A Tribute to Wally “Moonshot” Moon


By Marshall Garvey

Any cursory glance at the history of the Dodgers franchise reveals a litany of baseball titans. Robinson, Newcombe, Campanella, Reese, Alston, Koufax, Drysdale, Wills, Garvey, Sutton, Valenzuela, Hershiser, Lasorda, Piazza, Kershaw. From Sullivan Place in Brooklyn to Chavez Ravine in Los Angeles, the Dodger lineage is one of the proudest in baseball.

Any franchise with a tradition of winning is defined as much by lesser known heroes as they are by superstars. Wally Moon, who recently passed away at the age of 87 on February 9, is a perfect example of an underrated hero. Despite being a crucial bat for the 1959, 1963 and 1965 championship teams, his moniker is one that isn’t universally known. But for anyone who bleeds Dodger Blue, it’s a name to be remembered and cherished.

A native of the small town of Bay, Arkansas, Moon started his career with the St. Louis Cardinals in 1954, replacing Hall of Famer Enos Slaughter in the outfield. Displeased Cardinals fans chanted, “We want Slaughter!” as he strode to the plate for the first time on April 13. Moon would respond by slugging a home run. It was a harbinger of things to come, as Moon notched a .304 batting average, 12 homers and 76 RBIs that season. That line proved enough to earn him National League Rookie of the Year honors for the 1954 season, beating out Hank Aaron, Ernie Banks and Gene Conley.

While the Cardinals are second only to the Yankees in terms of championship prestige, the 50’s were a strangely barren decade for the Redbirds. Moon would have to head west in order to experience postseason play. And after a sub-par 1958 season, he was traded to the Dodgers at year’s end. The franchise had recently made their historic transplant from Brooklyn to L.A., but missed the postseason the past two seasons after the 1955 Brooklyn championship and another pennant in 1956.  

Of course, this was the brief period where the Dodgers had to play at the L.A. Coliseum before Dodger Stadium’s opening in 1962. Given the oval shape of the field, this forced players to adjust. Especially with the bizarre disparity between left field and right. It was a meager 250 foot distance to left and 440 to send a ball over the right-field fence. Being a left-handed batter, Moon would seem destined to struggle further in these conditions. But with advice from his mentor Stan Musial, he adjusted his hitting to take advantage of the short left field.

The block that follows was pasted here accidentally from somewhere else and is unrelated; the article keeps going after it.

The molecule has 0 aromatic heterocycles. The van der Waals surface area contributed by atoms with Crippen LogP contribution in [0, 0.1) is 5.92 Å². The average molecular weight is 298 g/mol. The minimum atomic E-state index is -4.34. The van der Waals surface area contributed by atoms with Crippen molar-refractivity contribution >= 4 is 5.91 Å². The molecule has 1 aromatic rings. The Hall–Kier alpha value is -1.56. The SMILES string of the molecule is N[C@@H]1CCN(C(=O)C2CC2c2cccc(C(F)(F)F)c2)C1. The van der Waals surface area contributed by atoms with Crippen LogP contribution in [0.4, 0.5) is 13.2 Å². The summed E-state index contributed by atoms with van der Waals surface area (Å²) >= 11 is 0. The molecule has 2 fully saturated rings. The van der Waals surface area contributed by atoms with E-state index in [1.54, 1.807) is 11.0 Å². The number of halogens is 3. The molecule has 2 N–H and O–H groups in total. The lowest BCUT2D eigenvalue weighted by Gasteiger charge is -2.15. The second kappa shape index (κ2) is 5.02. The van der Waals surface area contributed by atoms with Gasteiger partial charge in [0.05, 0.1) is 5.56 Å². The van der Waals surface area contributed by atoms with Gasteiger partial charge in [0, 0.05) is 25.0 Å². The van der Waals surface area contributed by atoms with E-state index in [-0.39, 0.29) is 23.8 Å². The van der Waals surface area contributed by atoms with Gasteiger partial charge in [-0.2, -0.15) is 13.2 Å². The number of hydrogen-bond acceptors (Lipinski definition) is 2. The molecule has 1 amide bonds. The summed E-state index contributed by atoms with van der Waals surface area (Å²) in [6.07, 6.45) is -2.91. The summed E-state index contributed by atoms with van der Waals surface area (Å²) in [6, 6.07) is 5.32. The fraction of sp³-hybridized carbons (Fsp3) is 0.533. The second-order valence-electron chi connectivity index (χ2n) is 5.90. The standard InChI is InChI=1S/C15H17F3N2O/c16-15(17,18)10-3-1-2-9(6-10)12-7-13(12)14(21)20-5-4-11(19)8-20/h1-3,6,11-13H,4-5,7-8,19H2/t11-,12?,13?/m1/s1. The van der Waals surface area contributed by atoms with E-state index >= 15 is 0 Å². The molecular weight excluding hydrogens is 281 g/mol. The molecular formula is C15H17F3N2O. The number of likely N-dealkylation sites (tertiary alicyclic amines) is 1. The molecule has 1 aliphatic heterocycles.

The benefits to the Dodgers were immediate. In only their second season on the west coast, the team claimed the National League pennant in 1959. This in no small part thanks to Moon’s 19 home runs and league-leading 11 triples. Moon’s towering fence-clearers were aptly dubbed “Moon Shots”, and he saved the best of them for last in the World Series against the Chicago White Sox. He only notched one round-tripper in the series, but it came at a perfect time. Moon launched one deep in the sixth and final game to help the Dodgers clinch their second championship in franchise history. And it would be the the first in their storied tenure in Los Angeles.

Moon continued to be a steady presence at the plate for the Dodgers all the way through the 1965 season. He continued to hit at a solid clip as the franchise moved from the Coliseum to Elysian Park. They won two more World Series titles during this span. One in 1963 against the New York Yankees and 1965 against the Minnesota Twins. During a time when charismatic Dodger stars like Sandy Koufax and Don Drysdale frequently appeared in television shows, Moon himself even landed a role in a 1960 episode of Wagon Train, playing a sheriff who gets hit by a bullet during a shootout with the villain.

After his retirement following the 1965 World Series, Moon returned to MLB as a batting coach for the San Diego Padres during their inaugural 1969 season. He later worked as a baseball coach and athletic director at John Brown University. Moon was also a coach and executive for the minor league San Antonio Dodgers. He lived much of his later life in Bryan, Texas, happily married to his wife Bettye and raising a family of five children and seven grandchildren. 

Moon may never occupy an epochal spot in our collective conscious quite like Koufax, Garvey, Valenzuela and others. In a year where the Dodgers seek to reclaim their championship prestige, it’s even more important to remember Wally’s contributions.

Rest in peace, Wally. Your Moon Shots, while measurable in terms of the distance they traveled over outfield walls, are immeasurable in how much they elevated the Los Angeles Dodgers to becoming one of the sports world’s crown jewel organizations.



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